Vatican Following News of Cardinal Zen’s Arrest ‘With Concern’

Cardinal Zen, who stood down as Hong Kong’s Catholic bishop in 2009, is an outspoken supporter of the pro-democracy movement.

Cardinal Joseph Zen Ze-kiun departs the Pontifical Urbaniana University in Rome, Nov. 18, 2014.
Cardinal Joseph Zen Ze-kiun departs the Pontifical Urbaniana University in Rome, Nov. 18, 2014. (photo: Bohumil Petrik/CNA / EWTN)

VATICAN CITY — The Vatican said on Wednesday that it was concerned to hear of reports of the arrest of Cardinal Joseph Zen by authorities in Hong Kong.

“The Holy See has learned with concern the news of the arrest of Cardinal Zen and is following the development of the situation with extreme attention,” said a May 11 statement from the Holy See press office.

The 90-year-old former Catholic bishop of Hong Kong was reportedly detained on May 11 in his role as a trustee of the 612 Humanitarian Relief Fund, which helped pro-democracy protesters to pay their legal fees.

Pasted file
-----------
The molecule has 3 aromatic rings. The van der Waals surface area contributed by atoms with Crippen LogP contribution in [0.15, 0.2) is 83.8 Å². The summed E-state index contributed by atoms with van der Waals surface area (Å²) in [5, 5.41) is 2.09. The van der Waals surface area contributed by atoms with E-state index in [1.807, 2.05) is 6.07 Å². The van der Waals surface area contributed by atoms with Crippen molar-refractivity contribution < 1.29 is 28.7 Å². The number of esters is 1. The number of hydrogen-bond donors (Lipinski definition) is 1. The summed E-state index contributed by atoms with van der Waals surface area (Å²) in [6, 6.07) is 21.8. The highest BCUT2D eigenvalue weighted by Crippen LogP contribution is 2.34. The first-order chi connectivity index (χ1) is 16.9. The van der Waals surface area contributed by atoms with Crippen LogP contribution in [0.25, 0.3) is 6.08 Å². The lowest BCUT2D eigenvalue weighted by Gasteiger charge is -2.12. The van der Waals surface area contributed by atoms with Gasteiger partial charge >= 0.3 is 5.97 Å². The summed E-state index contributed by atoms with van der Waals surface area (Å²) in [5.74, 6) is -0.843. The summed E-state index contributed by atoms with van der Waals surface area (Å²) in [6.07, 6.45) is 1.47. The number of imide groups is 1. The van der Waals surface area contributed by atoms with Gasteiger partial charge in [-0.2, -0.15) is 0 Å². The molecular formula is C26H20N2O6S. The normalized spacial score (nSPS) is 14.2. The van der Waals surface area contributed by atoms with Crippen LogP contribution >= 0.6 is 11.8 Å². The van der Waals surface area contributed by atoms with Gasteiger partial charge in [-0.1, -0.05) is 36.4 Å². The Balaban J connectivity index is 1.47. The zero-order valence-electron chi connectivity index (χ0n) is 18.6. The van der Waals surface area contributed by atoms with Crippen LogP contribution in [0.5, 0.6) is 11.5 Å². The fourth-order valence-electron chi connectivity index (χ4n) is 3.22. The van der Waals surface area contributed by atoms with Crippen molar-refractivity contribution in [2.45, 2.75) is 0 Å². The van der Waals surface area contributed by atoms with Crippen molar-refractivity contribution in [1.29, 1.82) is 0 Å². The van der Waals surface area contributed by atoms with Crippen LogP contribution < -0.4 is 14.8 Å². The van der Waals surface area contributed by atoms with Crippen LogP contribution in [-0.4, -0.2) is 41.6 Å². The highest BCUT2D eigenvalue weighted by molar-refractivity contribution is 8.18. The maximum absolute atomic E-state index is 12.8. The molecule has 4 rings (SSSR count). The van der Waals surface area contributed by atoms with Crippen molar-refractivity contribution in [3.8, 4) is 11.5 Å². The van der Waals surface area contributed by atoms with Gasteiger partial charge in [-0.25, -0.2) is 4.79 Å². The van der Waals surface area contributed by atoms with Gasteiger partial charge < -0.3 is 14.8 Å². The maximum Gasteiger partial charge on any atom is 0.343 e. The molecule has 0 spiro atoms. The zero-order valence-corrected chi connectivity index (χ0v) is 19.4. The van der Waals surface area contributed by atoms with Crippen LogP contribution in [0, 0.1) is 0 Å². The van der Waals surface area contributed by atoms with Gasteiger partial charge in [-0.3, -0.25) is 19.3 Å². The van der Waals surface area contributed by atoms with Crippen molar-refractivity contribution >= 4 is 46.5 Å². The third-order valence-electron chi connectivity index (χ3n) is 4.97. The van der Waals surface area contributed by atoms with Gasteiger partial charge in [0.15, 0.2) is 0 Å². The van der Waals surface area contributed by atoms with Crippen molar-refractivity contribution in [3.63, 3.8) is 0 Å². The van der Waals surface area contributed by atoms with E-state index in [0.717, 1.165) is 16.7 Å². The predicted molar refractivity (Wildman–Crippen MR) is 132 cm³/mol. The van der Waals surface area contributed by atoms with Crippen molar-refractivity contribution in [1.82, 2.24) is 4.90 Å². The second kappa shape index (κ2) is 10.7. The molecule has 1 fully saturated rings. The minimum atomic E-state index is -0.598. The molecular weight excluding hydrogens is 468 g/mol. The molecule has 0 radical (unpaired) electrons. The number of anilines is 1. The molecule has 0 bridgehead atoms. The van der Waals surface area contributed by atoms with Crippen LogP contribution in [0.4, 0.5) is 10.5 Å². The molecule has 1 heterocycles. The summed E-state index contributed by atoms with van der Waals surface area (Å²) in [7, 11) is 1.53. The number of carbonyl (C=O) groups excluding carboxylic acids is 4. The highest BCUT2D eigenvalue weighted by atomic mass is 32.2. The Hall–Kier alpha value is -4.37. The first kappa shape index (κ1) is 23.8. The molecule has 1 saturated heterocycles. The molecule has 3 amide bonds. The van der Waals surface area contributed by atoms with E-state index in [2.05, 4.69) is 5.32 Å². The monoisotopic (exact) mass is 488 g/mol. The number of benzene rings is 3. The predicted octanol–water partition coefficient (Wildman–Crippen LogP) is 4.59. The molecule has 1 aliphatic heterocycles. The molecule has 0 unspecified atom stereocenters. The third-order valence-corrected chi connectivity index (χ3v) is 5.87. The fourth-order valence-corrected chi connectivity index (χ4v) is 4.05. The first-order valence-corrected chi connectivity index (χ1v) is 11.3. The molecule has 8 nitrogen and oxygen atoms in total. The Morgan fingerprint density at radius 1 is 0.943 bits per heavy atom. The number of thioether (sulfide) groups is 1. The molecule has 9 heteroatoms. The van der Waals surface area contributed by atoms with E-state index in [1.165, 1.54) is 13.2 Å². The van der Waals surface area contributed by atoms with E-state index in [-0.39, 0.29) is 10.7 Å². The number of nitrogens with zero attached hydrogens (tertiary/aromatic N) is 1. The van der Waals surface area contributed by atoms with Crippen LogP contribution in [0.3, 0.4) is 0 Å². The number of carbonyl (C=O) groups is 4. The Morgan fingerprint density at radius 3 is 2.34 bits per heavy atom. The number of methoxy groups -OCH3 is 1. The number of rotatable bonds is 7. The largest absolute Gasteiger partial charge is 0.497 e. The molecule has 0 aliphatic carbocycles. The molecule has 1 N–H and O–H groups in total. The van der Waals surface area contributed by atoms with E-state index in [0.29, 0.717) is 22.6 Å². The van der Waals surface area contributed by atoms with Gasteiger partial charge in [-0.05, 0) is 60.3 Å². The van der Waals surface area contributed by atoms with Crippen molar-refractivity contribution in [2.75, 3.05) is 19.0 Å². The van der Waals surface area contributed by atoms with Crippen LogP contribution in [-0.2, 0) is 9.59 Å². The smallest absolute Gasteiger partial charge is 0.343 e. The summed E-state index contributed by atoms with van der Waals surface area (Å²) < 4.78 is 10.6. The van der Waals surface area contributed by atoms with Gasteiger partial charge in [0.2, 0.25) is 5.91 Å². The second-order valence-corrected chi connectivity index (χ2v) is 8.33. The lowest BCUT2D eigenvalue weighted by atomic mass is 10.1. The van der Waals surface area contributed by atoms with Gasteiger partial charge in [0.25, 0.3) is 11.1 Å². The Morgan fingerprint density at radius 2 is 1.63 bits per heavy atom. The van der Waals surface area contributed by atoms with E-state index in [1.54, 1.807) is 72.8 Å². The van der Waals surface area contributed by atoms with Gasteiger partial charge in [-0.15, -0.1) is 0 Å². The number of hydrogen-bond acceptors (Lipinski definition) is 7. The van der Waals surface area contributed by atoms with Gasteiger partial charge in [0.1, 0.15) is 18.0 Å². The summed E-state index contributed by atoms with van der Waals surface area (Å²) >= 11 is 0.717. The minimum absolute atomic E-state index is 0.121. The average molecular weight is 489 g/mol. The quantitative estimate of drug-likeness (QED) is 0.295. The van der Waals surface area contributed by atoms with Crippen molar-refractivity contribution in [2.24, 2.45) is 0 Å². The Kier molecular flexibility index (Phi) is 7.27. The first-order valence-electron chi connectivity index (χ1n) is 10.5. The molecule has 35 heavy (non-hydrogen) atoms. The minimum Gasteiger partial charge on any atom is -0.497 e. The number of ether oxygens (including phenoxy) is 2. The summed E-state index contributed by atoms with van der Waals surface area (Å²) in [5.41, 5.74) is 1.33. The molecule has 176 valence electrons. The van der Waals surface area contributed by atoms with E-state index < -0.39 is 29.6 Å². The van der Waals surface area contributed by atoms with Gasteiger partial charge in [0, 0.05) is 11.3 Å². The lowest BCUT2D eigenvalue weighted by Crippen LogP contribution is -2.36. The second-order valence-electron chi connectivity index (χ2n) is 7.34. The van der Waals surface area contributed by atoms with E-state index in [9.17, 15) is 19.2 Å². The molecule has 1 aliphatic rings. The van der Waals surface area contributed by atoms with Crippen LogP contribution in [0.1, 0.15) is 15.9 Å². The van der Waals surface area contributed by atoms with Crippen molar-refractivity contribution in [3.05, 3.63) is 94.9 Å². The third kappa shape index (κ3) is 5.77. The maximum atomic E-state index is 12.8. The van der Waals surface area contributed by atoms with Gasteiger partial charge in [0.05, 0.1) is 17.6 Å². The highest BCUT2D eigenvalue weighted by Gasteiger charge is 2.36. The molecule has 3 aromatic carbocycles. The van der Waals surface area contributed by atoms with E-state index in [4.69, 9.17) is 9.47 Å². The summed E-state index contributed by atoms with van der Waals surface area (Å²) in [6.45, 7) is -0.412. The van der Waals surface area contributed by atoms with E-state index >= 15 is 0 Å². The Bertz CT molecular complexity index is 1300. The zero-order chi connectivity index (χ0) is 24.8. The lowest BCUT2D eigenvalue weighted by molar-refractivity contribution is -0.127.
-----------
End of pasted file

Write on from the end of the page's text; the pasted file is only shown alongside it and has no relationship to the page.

The Standard newspaper reported that the trustees were arrested on Wednesday evening local time, according to sources.

The fund, which was founded in 2019, disbanded last year after the national security police ordered it to share operational details, the newspaper said.

Cardinal Zen, who stood down as Hong Kong’s Catholic bishop in 2009, is an outspoken supporter of the pro-democracy movement.

In 2020, a sweeping National Security Law came into force, criminalizing previously protected civil liberties under the headings of “sedition“ and “foreign collusion.”

Reuters reported that Cardinal Zen and four others — Canadian-Hong Kong pop star Denise Ho, academic Hui Po Keung, and former opposition lawmakers Margaret Ng and Cyd Ho — were arrested for alleged “collusion with foreign forces.”

Before the law’s implementation, many Catholics, including Cardinal Zen, warned that it could be used to silence the Church in Hong Kong.

Cardinal Zen Stands Trial in Hong Kong

Those accused with Cardinal Zen are lawyer Margaret Ng, singer-activist Denise Ho, cultural studies scholar Hui Po-keung, activist Sze Ching-wee, and ex-legislator Cyd Ho.